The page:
But God bless him, Gregor doesn’t give up. If only he could learn to control all his legs which all seem to be moving on their own accord while he is trapped on his back. If he could only manage to get onto his front he is sure he would only miss a couple of days work.

Of course a man turning into an insect is ridiculous, surreal and absurd, the whole situation is funny. Gregor is bizarrely accepting of his condition and it is his family and other people he encounters that has issues with his appearance. When it dawns on Gregor that he will never lead a normal life again, instead staying confined to his room and becoming a burden on his already stressful family, the story takes a sadder turn.

The family’s reactions to Gregors situation as first seem understandable. But as they start to blame Gregor for their financial predicament they now find themselves in and the fact that they are now unable to move to a smaller house because of the logistics of moving Gregor, their attitude towards Gregor become one of disgust and cruelty. It’s a hopeless situation and can only end one way...

Due to the simple narrative and the nature of the Metamorphosis it is not surprising that the meaning behind the story has been debated ever since its publication and I am sure that any literature student will have a field day with it.

While I read it for the pure enjoyment of it rather than looking into anything too deeply, it did leave me with one question. Why did the family seem better off upon Gregors death than they were when Gregor was alive? This of course leads me to other questions such as was Gregors martyr-like existence in supporting his entire family before his predicament actually detrimental to his family in some way? I am sure questions like this will spin around in my head for evermore.

Would I recommend this? If you’re only going to read one thing by Kafka, why not make it The metamorphosis his most famous work? It’s also worth mentioning that I downloaded this free on the kindle so if anyone has an electronic reader it’s certainly worth getting.

Posted by Jess

Final verdict 4/5

Friday, 3 December 2010

The Woman in Black

At the time I began to read this book I was sitting in a small holiday cottage in the middle of nowhere, the hour was late, the Mrs had gone to bed. Outside the wind was howling, driving the pouring rain against the walls and windows of the cottage. Conditions could scarcely be more appropriate for reading a good ghostly yarn.

Perhaps the spooky atmosphere of the cottage contributed something to the feelings of fear I encountered whilst reading this book but I can say for certain that The Woman in Black is the most terrifying book I have ever picked up.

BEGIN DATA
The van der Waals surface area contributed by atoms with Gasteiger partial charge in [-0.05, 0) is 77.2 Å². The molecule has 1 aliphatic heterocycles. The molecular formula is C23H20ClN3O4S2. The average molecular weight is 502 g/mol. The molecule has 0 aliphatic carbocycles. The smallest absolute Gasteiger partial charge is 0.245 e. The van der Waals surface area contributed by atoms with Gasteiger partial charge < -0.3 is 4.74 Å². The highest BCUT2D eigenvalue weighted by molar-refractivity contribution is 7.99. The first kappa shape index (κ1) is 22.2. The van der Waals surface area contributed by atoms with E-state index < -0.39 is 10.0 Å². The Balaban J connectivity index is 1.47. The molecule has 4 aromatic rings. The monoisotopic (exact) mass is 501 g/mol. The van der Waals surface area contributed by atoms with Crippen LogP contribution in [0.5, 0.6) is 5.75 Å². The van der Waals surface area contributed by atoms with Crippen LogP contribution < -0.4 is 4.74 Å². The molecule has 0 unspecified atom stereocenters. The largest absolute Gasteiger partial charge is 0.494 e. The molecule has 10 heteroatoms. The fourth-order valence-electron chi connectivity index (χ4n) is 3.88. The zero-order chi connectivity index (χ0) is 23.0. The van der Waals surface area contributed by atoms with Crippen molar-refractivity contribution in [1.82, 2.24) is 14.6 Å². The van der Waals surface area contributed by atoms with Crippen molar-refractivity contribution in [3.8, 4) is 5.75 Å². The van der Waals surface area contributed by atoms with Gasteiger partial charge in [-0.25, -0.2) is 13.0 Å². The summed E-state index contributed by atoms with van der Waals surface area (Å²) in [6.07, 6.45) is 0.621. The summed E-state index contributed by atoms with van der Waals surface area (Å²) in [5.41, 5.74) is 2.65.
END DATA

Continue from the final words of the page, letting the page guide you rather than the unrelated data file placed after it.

The story is straightforward enough; a young solicitor named Arthur Kipps is sent by his firm to a small community living in the English countryside. Here he attends the funeral of a reclusive client named Mrs Drablow. Kipps is also tasked with searching her home for any important documents that need to be retrieved. Upon his arrival Kipps quickly discovers that whenever the name Drablow or her former home is mentioned the townsfolk clam up and won’t discuss it with him. After he sees a mysterious woman at the funeral Kipps begins to suspect there is something odd going on. Mrs Drablow’s home is located deep in the marshes at the end of a causeway which is impassable most of the time because of the tide. Once Kipps arrives at the house he is forced to remain alone until the tide is low enough for him to leave. It is then that the ghostly happenings begin...

The book is very well written in general, the characters are few but well developed and the story moves at a brilliant pace, slowly building up the tension but not falling into the trap of spending too long setting the scene. The horror is mostly suggested and the ghost only makes a handful of appearances but that is more than enough. A combination of the terrible fog, the unseen force, the feeling of being trapped and bumps in the night all combine to move to reader to the edge of their seat. I can honestly say I was scared by what I read and I finished the book in one sitting.

I highly recommend reading it late at night, preferably by yourself during a rainstorm, it won't be an experience you'll soon forget!

Final verdict 5/5


Now book related but Snow related - a tale of saga and woe

Oh I wasn't going to do a 'snow post' but as I have exhausted all my families ears with my snow saga I feel I must go one step further and get it off my chest on the blog.

The whole county of Surrey got caught out on Tuesday and I don't think anyone was able to foresee the events that took place that afternoon/evening. OK so it had snowed the night before, but not much. You could still see the ground and most of the roads where clear. I was able to drop my little boy off at my parents-in-law that morning with no bother before driving 7 miles onto work.

During the day it began snowing heavily so I arranged with my boss to work through my lunch hour so I could leave at 3.30pm to get a head start on the traffic. Now was that not sensible of me?

Unfortunately when I left at 3:30pm and get onto the main road I hit traffic, but I expected this. The traffic is slow moving but it is moving. But this goes on for much longer than I expected and by the time I turn off the main road to get to my In-laws house its 6pm, I've been in the car for 2 ½ hours when normally this journey would take 20 minutes. According to my mum there are two lorry's overturned in the nearest town, and one has overturned and ended up in some ponds which is blocking all the traffic.

Its around this time that I realise how hazardous the side roads really are. As I turn corners my car starts to slip and I see other cars having to be pushed by kindly passers by. I find myself by now queuing in a road and the traffic is now not moving at all and we get the news that the road I am on is completely blocked. I ring my In-laws and let them know that I cannot get to them, my son will be spending his first night away from home (which upsets me) and I then turn around and start to drive home. Its now 7:15pm.